The Center for Disease Control has identified two small Montana counties among the most at-risk for HIV.
Here’s a head-smacker.
Of all the counties between Puget Sound and the Great Lakes, just two pop up on a Center for Disease Control map as among the nation’s most at-risk for HIV.
Mineral County, Montana (population 4,200) ranks 161st of 220. Treasure County, Montana (population 700) is 211th.
If that sounds bizarre, imagine what health officials in Montana thought when they scanned the CDC report when it first came out 18 months ago.
“It’s hard for us to understand,” said Jim Murphy of the Montana Department of Public Health and Human Services. “I don’t think the methodology is working that well.”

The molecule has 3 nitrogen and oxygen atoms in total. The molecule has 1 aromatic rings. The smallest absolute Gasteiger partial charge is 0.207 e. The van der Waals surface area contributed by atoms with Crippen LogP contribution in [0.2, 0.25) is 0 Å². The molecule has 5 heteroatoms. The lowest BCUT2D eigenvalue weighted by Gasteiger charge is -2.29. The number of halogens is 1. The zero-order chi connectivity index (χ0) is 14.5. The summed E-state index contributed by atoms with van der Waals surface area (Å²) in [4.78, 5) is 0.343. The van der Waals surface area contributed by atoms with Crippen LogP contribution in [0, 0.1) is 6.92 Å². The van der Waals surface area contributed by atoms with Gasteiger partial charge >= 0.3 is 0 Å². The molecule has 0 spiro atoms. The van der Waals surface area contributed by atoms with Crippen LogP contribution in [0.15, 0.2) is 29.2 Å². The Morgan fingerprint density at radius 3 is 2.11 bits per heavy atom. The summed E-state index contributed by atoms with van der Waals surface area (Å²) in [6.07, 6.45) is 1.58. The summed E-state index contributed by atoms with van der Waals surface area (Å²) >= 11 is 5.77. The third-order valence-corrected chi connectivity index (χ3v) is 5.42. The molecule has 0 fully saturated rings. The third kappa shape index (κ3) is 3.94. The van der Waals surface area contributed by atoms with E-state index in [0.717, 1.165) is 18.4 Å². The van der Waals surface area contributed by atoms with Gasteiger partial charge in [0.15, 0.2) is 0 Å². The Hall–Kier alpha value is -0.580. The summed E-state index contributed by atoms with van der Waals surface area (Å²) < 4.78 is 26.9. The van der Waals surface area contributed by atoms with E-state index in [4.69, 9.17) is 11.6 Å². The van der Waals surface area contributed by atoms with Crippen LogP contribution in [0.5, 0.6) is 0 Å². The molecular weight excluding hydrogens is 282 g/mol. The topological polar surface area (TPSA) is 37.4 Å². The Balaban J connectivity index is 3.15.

Murphy is chief of the department’s Communicable Disease Control and Prevention Bureau, and he’s quite familiar with the two counties in question. Mineral is on the timbered west end of the state with a county seat of Superior. Treasure is in ranching country on the rolling prairie along the Yellowstone River. It's centered in Hysham, midway between Billings and Miles City.
Both are transected by railroads and interstate highways, but as Murphy pointed out, so are many counties in Montana. Those appeared to be the only similarities until the CDC study came along.
Murphy said there’s no epidemic in either county, and no more reason to worry about an outbreak of HIV or Hepatitis C than in any ...